These are heady times in cancer research. Studies exploring the human genetic code and the spread of cancer cells are yielding treatments individualized for each patient. New information technology is helping doctors put innovations into practice. And while women are generally underrepresented in the sciences, many are at the forefront of this particular fight. Here are four major players you should know about—and how they might help you and your family live longer.
Speeding Up the Pace of Cancer Research
Kathy Giusti, Cofounder and chief executive, Multiple Myeloma Research Foundation, Norwalk, Connecticut
Kathy Giusti was a 37-year-old marketing executive at a pharmaceutical company when tests done as a prelude to fertility treatments yielded terrifying news: She had multiple myeloma, a rare blood cancer with a median survival time of three years. “The future looked pretty grim,” recalls Giusti, whose daughter, Nicole, was then a year old. Few treatments for the disease were available, and there were no—zero, zip—new ones in the pipeline. “The doctors told me, basically, ‘Get your life in order.’ But I was determined to live like I was going to live, not like I was going to die. So I didn’t change my plans to have another child. I was interviewing oncologists and fertility doctors at the same time.” Her son, David, was born 16 months after her 1996 diagnosis.
Giusti knew that if she was going to beat the odds, she would have to do something dramatic, and she would have to do it fast. Only 24,000 Americans are diagnosed with multiple myeloma every year, making it too rare to interest most researchers and pharmaceutical companies. “I quickly discovered that scientists go where the funding is, so I knew I had to start a research foundation,” Giusti says. “If you don’t raise money and provide research grants, you’ll never attract scientists, and if scientists aren’t working on a cure, there isn’t going to be a cure.”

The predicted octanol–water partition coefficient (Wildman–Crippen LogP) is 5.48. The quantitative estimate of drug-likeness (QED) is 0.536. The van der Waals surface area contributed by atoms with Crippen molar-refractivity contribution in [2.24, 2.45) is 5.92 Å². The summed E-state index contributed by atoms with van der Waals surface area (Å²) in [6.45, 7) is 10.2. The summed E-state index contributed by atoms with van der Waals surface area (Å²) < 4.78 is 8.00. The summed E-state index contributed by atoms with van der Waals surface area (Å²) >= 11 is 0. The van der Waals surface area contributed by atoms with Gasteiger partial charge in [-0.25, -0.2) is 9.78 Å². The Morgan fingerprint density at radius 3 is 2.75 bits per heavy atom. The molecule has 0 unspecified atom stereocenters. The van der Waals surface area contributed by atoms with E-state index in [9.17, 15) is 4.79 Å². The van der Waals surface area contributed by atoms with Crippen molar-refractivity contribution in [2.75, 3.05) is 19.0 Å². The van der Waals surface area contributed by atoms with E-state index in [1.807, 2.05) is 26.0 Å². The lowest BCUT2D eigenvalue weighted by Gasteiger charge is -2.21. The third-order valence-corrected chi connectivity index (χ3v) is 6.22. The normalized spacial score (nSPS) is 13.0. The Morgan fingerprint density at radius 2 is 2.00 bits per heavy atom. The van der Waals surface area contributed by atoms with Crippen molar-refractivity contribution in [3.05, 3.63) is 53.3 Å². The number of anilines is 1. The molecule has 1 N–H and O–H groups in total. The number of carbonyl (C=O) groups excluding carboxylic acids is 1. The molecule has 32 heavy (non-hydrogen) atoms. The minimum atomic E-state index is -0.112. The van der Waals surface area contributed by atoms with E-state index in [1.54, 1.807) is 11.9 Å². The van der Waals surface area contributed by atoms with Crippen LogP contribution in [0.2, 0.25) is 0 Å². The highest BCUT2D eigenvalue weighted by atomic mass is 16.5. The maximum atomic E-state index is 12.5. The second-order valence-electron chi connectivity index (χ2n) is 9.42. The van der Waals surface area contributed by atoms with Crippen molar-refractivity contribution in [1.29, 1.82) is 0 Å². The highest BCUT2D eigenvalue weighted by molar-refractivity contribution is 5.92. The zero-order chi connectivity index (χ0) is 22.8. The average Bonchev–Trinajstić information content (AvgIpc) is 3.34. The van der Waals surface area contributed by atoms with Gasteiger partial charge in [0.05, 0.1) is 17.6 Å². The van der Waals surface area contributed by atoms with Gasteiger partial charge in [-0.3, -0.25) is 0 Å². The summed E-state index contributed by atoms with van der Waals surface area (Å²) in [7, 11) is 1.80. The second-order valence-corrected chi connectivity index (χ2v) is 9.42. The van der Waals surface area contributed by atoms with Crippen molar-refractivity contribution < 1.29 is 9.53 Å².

Her friends, family and colleagues wanted to donate money, but there weren’t any places for it to go. “We needed a way to accept the money and a plan to put it to good use,” says Giusti’s identical twin sister, Karen Andrews, a lawyer (she has not developed multiple myeloma). The sisters started small by creating a community fund inside a bigger foundation, the New York Community Trust. “I provided the legal work, and Kathy had the perfect skill set to make it happen,” Andrews says. “She’s a marketing genius and also knew where and how to use the money, because she had so much experience in the pharmaceutical industry.”
After a couple of years, the foundation informed them they were growing so fast they should go out on their own. So in 1998, just two years after Giusti’s diagnosis, the sisters organized a
large fund raiser to launch the Multiple Myeloma Research Foundation (MMRF), based in Norwalk, Connecticut. Today about a third of the foundation’s funding comes from events. “They are labor intensive, but you have to do them to raise awareness,” Giusti says. Another third of the money comes from donations, and the remainder is from pharmaceutical, biotech and diagnostic firms.
Remarkably, Giusti remained relatively healthy for the first seven years of the foundation’s operation. “I was lucky,” she says. Ultimately she went through a couple of targeted experimental drug regimens that were developed through MMRF’s efforts. “When I got really sick and needed a stem cell transplant, I was fortunate to have a twin sister as the donor,” says Giusti.